.- As debates continue over California's budget, Archbishop Jose Gomez of Los Angeles urged lawmakers to give priority to the poor but also warned about the state's large fiscal deficits.
“In our current fiscal crisis, the poor are threatened by proposed cutbacks,” Archbishop Gomez said. “But Catholic principles of solidarity also urge us to see unsustainable public deficits as having profound moral implications for justice and human dignity.”
The archbishop's remarks come as Gov. Jerry Brown's June 16 veto of a proposed budget left the state in continued fiscal uncertainty. Gov. Brown is grappling with the state's projected deficit of over $10 billion dollars in the upcoming year.
However, Archbishop Gomez observed that much broader issues are at stake for California beyond fiscal concerns.
“A budget is more than a spending plan,” he said in his June 17 column for the Tidings archdiocesan newspaper. Rather, it raises “profound moral questions about who are we as a society, how we view our future and whether … we can look beyond our own self-interest to the interest of the larger society.”
Archbishop Gomez urged lawmakers and citizens to reflect on a new statement issued by the California bishops, who lamented that the state has been “on the verge of a budgetary abyss” for years.
“Much of the inability of our political leaders to forge workable solutions to the real budget dilemmas arises from the lack of a common moral frame of reference for evaluating the tradeoffs that lie before us,” the bishops wrote.
Archbishop Gomez said in his article this week that in response, the Church has an urgent role in promoting moral principles in the face of California's difficulties.
“As pastors, our work is to stir hearts and minds and to form consciences,” he said. “We want to inspire people to love and serve the poor and to always be close to those in need. We want to motivate them to build a society worthy of the God-given dignity of every person.”
As states across the U.S. spar over government spending, social programs, taxes, public unions and public debt, Archbishop Gomez said that at the “heart of these debates” are broader questions “about the size, scope and purpose of government.”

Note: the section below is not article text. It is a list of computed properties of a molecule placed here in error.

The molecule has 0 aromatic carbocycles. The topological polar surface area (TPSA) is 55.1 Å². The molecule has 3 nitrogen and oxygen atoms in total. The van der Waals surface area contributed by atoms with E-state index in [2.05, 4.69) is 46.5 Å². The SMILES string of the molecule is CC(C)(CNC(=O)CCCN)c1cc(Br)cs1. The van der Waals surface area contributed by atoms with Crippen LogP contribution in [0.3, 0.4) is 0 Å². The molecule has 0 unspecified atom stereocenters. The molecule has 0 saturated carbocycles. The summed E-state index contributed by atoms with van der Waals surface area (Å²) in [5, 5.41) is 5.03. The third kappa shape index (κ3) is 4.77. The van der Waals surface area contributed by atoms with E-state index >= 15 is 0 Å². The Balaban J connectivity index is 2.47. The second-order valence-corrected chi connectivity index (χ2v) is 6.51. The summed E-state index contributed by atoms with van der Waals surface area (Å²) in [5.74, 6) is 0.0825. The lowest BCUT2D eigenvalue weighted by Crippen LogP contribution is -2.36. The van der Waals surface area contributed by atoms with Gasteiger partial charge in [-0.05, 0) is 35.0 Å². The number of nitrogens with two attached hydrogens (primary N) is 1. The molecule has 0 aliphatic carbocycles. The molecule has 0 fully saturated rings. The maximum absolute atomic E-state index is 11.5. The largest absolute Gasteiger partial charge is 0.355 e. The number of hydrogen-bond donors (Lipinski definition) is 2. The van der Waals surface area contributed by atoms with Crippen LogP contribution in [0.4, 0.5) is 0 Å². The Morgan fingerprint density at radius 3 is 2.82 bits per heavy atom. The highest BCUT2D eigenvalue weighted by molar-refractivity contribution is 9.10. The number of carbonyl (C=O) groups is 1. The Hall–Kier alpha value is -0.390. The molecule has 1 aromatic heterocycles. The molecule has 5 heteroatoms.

“Catholic social teaching has much to contribute to this conversation,” he noted.
Although there are non-negotiables in Catholic social teaching, such as its stance against abortion, euthanasia and same-sex “marriage,” Archbishop Gomez said that Catholics can have legitimate differences on how to apply the Church’s moral principles.
He said that ultimately, the “Catholic vision of society” challenges everyone to stretch beyond political preconceptions and party affiliations.
If the Church recognizes that the market economy “is a powerful engine for generating wealth, freeing people from poverty and meeting social needs,” he said, it also knows that “without ethical guidance from political authorities, the market can be exploited for selfish motives, resulting in imbalances and injustices.”
He added that even though the government is charged with protecting the rights of workers and enacting public policy toward the common good, “the Church reminds us that government programs are not the only ways to serve the poor.”
“Sometimes, in fact, government may not be the best means,” he said in his column.
The archbishop explained that the Church teaches that works of charity are a personal duty for every believer. He also said that the Catholic principle of “subsidiarity” encourages the faithful to “seek solutions at the local and even the personal level.”
Archbishop Gomez then quoted Pope Benedict's 2009 encyclical, “God is Love,” which warned against a model of government that regulates and controls all aspects of society.
The Pope said that what's needed instead, is a system of governance that “in accordance with the principle of subsidiarity, generously acknowledges and supports initiatives arising from the different social forces and combines spontaneity with closeness to those in need.”
Archbishop Gomez closed his article by noting that these “are some of the big questions that we are called to pray about this week and in the months ahead.”
“Let us ask Our Lady of Guadalupe, patroness of America, for the grace we need to set aside our self-interests and seek the justice required by Jesus Christ and his Gospel.”